This is a rarity but if the subject is “Hinky” it refers to when they seem to be aware that they are being followed. They take random turns for no reason to see if they are followed. They go in “circles” around the block, etc. “testing for a tail” (aka someone following them). Sometimes it is not the subject that is hinky, but rather the neighborhood. Some neighbors just need to know everyone’s business. That can lead to different problems. For example, if that nosy neighbor in Woodhaven starts calling other neighbors about the strange car parked on their street. If it becomes too difficult to stay there, the investigator may need to “break off” and find another location in which to wait for the subject.
Another time that the investigator may need to “break off” is when they are following the subject for too long and risk the chance of “getting made” or “burning the case”. This is of course, never good. It means the subject has just realized that the vehicle behind them has been behind them for way too long. This is when a “two-person case” (aka a pair or team of private investigators working together) is optimal. The first person will “break off” (aka leave) and the second person will take over. Now that the suspicious vehicle has left the area, the subject thinks it is safe to proceed to wherever they were planning to go without being hinky. It also helps to have a Private Investigator with more than one vehicle at their disposal so that they can switch vehicles on different days to throw the subject off.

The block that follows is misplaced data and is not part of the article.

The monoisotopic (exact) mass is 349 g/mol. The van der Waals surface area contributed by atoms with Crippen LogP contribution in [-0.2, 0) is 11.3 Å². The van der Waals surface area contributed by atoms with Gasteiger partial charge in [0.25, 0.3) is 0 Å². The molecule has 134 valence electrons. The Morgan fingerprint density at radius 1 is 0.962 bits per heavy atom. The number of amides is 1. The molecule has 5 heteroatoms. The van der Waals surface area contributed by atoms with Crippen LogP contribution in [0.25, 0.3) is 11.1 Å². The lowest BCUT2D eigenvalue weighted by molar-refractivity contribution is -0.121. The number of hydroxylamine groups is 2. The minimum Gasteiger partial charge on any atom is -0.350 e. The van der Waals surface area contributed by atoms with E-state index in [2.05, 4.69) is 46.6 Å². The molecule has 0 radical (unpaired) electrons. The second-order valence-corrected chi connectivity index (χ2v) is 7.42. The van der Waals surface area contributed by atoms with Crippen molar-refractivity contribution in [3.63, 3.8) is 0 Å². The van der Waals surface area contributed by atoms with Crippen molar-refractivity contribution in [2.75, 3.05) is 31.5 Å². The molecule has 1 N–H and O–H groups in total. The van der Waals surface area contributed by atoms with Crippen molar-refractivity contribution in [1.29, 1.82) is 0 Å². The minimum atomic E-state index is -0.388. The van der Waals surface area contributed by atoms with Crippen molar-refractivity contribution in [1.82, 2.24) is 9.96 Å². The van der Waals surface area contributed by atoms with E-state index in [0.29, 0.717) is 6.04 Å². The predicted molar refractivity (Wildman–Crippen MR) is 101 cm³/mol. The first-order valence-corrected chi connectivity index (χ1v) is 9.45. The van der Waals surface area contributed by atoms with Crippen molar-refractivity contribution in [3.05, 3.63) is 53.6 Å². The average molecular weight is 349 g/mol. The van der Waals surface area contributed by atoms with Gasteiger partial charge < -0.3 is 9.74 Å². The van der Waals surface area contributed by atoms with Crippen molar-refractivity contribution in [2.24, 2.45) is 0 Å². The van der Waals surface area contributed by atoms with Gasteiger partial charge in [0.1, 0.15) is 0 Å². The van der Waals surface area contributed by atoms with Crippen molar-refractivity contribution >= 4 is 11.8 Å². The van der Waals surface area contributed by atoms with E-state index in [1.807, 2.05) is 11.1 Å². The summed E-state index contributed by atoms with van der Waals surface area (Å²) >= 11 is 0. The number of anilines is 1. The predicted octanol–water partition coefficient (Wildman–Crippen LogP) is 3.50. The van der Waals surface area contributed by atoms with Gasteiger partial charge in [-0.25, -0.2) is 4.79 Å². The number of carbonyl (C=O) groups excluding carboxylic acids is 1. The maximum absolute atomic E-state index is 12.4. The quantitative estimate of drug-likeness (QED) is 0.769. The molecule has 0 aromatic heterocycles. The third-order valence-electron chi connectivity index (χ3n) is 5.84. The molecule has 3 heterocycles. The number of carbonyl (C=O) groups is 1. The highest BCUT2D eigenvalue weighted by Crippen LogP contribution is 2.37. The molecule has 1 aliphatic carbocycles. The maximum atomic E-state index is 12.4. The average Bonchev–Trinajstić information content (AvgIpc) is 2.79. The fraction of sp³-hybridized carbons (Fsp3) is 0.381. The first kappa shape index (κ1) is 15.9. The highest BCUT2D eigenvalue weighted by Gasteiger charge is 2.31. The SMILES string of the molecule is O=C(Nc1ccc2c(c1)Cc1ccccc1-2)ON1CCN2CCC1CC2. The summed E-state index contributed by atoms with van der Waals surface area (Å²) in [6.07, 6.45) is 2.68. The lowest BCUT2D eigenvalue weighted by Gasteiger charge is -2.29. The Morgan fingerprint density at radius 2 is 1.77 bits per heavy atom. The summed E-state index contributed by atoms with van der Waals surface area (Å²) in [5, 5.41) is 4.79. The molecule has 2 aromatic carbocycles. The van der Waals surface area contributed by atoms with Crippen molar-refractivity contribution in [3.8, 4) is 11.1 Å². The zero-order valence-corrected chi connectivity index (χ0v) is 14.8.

Sometimes the investigator can be separated from the subject due to traffic. Anyone that has tried to cut through Ridgewood at the end of the work day knows that it is not an easy thing to do. Occasionally the investigator may “lose them” in traffic. When this happens, they will have to “canvass the area” (aka drive around the vicinity that the investigator believes the subject may be in) to try to pick up the subject once again. Sometimes they need to “break it off” for the day and start again the next time. However, it is not always a bad thing. If the next time the investigator follows the subject to the same area, then they begin to learn the pattern. Now they can sit in that area on that road and pick them up from a different location, which helps them to continue to “hide in plain sight.”